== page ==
The Volvo P1800 (or 1800S, or 1800E, depending on the year and place of manufacture), is one of the sexiest sports-touring coupes ever made by Volvo and there were not one but three units on display. All three cars were in showroom condition. The Dunhill Red P1800 was a crowd favourite and a regular winner at various motor shows. The silver 1800E was imported from the United States and is a left-hand drive unit. It is fitted with larger front bucket seats and a 2.0L B20 engine with D Jetronic electronic fuel injection that churns out a useful 130hp. (Other versions came with the 1.8L B18 engine with twin carburetors). All cars came standard with an overdrive gearbox. With its low-slung silhouette, a long hood and elaborate tailfins, the beauties easily stole the attention of those who walked past and were easily the most photographed cars in the entire display.
A celebrity in its own right, the P1800 certainly drew a strong global following. Some would remember the 70s hit TV series The Saint starring the late Sir Roger Moore as Simon Templar, where the P1800 was his chariot of choice. Another P1800, bought new in 1967 by Irv Gordon of Long Island, New York, travelled over 3 million miles (4.82 million km) on the same powertrain, earning a spot in the Guinness Book of World Records for highest mileage on a non-commercial car driven by the same driver.
Not to be left out at the show were the “boxy” Volvos – a Volvo 144 sedan, a 145 wagon and a 240 sedan on display. The Volvo 144 was produced between 1967 and 1974 and it became Volvo’s first millionth unit seller. It looked nothing like the 122, although it shared the same wheelbase and was similar mechanically. It was instead shaped like a brick, ideal for maximum safety features, which was quickly becoming an obsession at Volvo.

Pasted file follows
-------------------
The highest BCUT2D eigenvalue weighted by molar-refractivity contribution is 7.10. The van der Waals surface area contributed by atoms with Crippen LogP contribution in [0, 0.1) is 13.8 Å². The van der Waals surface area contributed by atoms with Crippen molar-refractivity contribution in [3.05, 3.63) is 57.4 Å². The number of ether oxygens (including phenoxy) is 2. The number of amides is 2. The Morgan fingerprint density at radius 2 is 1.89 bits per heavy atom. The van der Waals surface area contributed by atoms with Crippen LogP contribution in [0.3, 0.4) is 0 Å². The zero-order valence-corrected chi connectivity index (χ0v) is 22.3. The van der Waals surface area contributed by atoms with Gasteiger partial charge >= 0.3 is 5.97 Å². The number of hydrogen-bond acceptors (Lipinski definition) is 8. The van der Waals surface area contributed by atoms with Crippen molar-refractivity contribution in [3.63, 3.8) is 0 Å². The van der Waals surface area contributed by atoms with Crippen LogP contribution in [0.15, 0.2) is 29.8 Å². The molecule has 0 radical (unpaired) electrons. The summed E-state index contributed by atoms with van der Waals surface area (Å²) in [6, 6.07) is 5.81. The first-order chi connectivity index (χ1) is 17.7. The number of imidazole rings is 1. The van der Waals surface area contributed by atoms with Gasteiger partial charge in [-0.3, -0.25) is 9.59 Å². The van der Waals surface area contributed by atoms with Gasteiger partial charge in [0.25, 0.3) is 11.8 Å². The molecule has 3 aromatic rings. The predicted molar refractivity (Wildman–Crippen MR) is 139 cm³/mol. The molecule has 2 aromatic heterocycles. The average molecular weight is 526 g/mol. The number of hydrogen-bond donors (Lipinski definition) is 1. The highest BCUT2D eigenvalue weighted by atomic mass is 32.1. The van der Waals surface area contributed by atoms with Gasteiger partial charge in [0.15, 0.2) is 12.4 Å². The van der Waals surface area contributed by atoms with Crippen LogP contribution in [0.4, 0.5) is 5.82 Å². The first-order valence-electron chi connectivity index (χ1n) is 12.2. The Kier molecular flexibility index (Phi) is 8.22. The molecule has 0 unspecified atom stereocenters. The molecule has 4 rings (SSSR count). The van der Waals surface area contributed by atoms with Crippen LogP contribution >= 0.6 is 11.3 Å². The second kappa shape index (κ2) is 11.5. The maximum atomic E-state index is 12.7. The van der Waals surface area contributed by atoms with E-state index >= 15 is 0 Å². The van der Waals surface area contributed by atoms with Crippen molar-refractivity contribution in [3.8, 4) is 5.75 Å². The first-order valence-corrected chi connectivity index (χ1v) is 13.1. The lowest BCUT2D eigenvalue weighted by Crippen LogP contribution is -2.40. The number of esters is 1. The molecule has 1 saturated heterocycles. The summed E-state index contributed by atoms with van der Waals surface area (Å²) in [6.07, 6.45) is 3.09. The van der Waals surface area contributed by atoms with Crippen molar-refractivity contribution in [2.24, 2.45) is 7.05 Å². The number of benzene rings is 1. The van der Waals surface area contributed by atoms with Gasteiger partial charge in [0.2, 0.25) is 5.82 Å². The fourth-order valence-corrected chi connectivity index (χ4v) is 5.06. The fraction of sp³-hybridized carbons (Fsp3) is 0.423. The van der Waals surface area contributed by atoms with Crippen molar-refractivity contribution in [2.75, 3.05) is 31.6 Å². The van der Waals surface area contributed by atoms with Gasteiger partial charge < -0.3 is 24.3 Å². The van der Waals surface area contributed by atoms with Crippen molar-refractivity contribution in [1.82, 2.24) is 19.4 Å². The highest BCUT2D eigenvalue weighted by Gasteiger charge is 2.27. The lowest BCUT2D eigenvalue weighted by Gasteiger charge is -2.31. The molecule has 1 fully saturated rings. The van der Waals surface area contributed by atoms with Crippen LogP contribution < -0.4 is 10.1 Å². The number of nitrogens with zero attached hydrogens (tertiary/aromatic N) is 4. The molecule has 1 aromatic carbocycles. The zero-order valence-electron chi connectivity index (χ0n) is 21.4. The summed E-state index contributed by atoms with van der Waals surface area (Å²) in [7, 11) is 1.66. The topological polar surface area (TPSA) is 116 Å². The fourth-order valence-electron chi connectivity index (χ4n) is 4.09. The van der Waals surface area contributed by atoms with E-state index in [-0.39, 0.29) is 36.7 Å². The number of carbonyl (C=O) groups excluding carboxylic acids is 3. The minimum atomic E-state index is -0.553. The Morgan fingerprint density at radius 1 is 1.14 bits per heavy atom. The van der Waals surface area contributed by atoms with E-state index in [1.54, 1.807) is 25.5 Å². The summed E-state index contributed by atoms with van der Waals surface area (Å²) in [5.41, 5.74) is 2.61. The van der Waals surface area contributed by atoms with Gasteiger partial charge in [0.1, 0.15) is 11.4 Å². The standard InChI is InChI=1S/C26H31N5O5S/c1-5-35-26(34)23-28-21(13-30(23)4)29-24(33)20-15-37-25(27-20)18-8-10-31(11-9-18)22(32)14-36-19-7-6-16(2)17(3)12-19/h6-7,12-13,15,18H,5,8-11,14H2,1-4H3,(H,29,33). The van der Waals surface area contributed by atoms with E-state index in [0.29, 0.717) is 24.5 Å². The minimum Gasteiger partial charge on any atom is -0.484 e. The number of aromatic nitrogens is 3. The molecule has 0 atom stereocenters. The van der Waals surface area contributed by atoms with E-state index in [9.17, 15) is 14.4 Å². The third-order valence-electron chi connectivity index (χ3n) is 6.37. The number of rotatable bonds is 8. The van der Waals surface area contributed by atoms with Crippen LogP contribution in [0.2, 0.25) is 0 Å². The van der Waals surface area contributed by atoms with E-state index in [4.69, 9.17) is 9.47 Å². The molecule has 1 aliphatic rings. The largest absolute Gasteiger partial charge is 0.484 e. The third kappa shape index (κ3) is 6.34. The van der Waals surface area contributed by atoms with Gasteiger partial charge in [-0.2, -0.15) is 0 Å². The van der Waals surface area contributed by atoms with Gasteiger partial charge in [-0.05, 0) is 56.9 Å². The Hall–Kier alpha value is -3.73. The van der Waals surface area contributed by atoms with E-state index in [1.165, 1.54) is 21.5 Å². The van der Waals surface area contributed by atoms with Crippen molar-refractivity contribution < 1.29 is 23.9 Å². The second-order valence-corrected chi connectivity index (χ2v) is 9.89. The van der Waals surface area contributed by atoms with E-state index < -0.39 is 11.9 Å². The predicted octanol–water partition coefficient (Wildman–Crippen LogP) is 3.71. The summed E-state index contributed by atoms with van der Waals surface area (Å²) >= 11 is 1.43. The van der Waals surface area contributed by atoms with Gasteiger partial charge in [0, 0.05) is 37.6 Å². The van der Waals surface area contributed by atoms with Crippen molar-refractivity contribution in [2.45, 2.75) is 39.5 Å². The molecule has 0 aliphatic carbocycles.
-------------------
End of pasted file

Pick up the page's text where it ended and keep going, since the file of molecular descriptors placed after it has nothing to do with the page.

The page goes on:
Some of the firsts for Volvo at the time include factory air conditioning, power steering, fuel injection and a host of safety features that include a safety cage, energy absorbing bumpers and crumple zones, and dual braking hydraulic circuits. The 144 later evolved into the 240 series and was essentially the same car from the A pillar aft.
The 240, produced over a span of 20 years from 1974 to 1993 came with Volvo’s new overhead camshaft engine. With its timeless design, many are not aware that the last batch of 240 series left the assembly line 25 years ago. They are still seen in regular use all over the world and its globally recognisable shape, be it wagon or sedan, continues to be an icon for Volvo even until today. Interestingly, the 240 was supposed to be replaced by the Volvo 740 in 1982. Instead, the 740 was discontinued in 1992, before the 240. In some countries, the 240 gained cult status among Volvo enthusiasts.
The majority of the cars on display are owned by individuals who enjoy driving them as much as displaying them. Most are driven regularly, even on long distance runs. Some of the cars had just completed a 1,800km round trip to Ko Lanta, Thailand on April 5 to 9. Most cars were restored and continue to be maintained by Unicar Autoworks, which is owned by Joe Miranda and assisted by Jegan Krishnan. Being a classic car lover and owning a number of 122s himself, Miranda has passionately restored many classic Volvos over the years and continue to keep them running.
The Malaysia Autoshow was a nice event for the club and the members are looking forward to more classic car shows for them to display their pride and joy.